Calculating the the un-levered (no debt), internal rate of return (IRR) of a commercial solar PV project is key to selling the project to the property owner, or gain investors on board for financing. If you’re still using the term “payback” or “return on investment” to sell commercial projects, you’re behind the ball.

This is going to be short article on a very specific subject around how just changing the assumptions for one critical value, the effective value of an SREC, can widely change the economics of a project. Before we get started, there are a few resources I wanted to provide because I can’t get into definitions in a two page article.

For this article, I’m going to establish a very simple commercial solar PV client, and then we’ll discuss how different assumptions of SREC value can impact the projects IRR and the strategy you should employ when selling a project. We’re going to be looking for the IRR over 20 years, because the length of bankable solar projects with equipment warranties.

# Baseline Project Assumptions

1. Customer Sentiment: The customer a distribution of paper products on the North Shore of Massachusetts. It’s a family owned business, they own the property and plan to for the next 30 years. They business is profitable, so they are going to buy the system cash, and they have a tax appetite to accept all of the tax credits. The business is paying a corporate tax rate of 30%. This will be critical for calculating MACRS depreciation value, and effective SREC value.
2. System Size: 200kW
3. Gross Installed Costs: \$4.50 per watt
4. O+M: .05% of the gross installed costs per year for 20 years.
5. Derating: We assumed 20% loss of power going from DC and AC
6. Production: We assume 1.3 MWh of production per 1kW installed per year.
7. Value of Power: \$.12kWh. Again, remember that commercial properties tend to spend more cash on demand chargers rather than usage charges. We can’t assume solar will reduce demand charges because timing and clouds can’t be controlled.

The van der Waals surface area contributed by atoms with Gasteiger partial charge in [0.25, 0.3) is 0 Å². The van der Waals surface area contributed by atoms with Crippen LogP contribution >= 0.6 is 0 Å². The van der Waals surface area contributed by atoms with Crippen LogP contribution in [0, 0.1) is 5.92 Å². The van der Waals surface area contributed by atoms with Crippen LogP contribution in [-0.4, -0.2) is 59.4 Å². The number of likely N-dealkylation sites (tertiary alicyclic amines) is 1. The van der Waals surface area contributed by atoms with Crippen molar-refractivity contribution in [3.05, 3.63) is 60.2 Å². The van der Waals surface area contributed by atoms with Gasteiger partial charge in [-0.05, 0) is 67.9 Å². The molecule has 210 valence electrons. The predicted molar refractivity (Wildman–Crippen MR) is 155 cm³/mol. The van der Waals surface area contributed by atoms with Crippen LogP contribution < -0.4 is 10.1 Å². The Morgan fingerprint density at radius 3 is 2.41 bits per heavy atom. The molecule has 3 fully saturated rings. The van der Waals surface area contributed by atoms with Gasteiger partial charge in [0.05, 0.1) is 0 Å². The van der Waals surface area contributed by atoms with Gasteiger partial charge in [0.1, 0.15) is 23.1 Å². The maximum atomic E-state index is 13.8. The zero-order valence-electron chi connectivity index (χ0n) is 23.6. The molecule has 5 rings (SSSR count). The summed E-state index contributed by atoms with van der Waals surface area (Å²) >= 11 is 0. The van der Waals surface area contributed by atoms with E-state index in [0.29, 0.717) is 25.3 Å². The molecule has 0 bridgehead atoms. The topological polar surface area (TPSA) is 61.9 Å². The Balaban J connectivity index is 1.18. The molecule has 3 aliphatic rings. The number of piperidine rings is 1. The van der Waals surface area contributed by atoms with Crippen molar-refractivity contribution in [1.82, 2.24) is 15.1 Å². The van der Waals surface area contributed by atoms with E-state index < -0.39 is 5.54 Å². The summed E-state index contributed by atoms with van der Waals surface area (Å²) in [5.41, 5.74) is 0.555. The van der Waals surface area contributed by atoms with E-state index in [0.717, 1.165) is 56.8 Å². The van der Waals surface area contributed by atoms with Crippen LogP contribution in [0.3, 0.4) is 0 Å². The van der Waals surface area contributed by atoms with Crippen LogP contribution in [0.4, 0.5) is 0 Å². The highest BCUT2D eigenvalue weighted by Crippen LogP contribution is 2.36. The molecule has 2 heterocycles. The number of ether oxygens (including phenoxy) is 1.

8. Tax Credits: 30% Investment Tax Credits and 5 Year 50% Bonus MACRS Depreciation
9. We assume the electrical inflation rate will be 3% per year.

# How will we value our SRECs? Let’s look at a few common scenarios.

Take the nominal value of the last closing price. In this case, it would be \$210/MWh from Q3 of 2013.

20 Year IRR = 12.67%

Option 2 – Take the nominal SREC price, assume that it will never go lower than this, and reduce it by the effective corporate tax, rate in this case 30% to calculate it’s effective value = \$147/MWh

20 Year IRR = 10.11%

Option 3 – Ask around and get 3 year long term contract. currently around \$175/MWh currently (source anecdotal from Jason Gifford at Sustainable Energy Advantage). Although this is only three years, assume this will be the lowest price over a 10 year period, i.e. after the 3 year guaranteed contract you can sell it on the spot market for more.

20 Year IRR = 11.25%

Option 4 – Take the the \$175/MWh and reduce by 30% for taxes = \$122/MWh

20 Year IRR = 9.11%

# Key Learnings from a Simple Sensitivity Analysis

1. You’re assumptions on the effective value of an SREC have huge impacts on the economics of the project. The difference between 9.11% and 12.67% is almost 40%.
2. Remember you need to pay taxes on SREC income. Thus, clients tax rates are critical to understand.
3. In sales, you need to model the worst case scenario to build trust with the client. If the client asks an accountant something and he points out an issue that you did not address, you’re credibility has been lost.
If you need an advanced model to really understand all the cash flows of commercial projects, the impact of debt, and SREC value assumptions, download the commercial solar PV model here.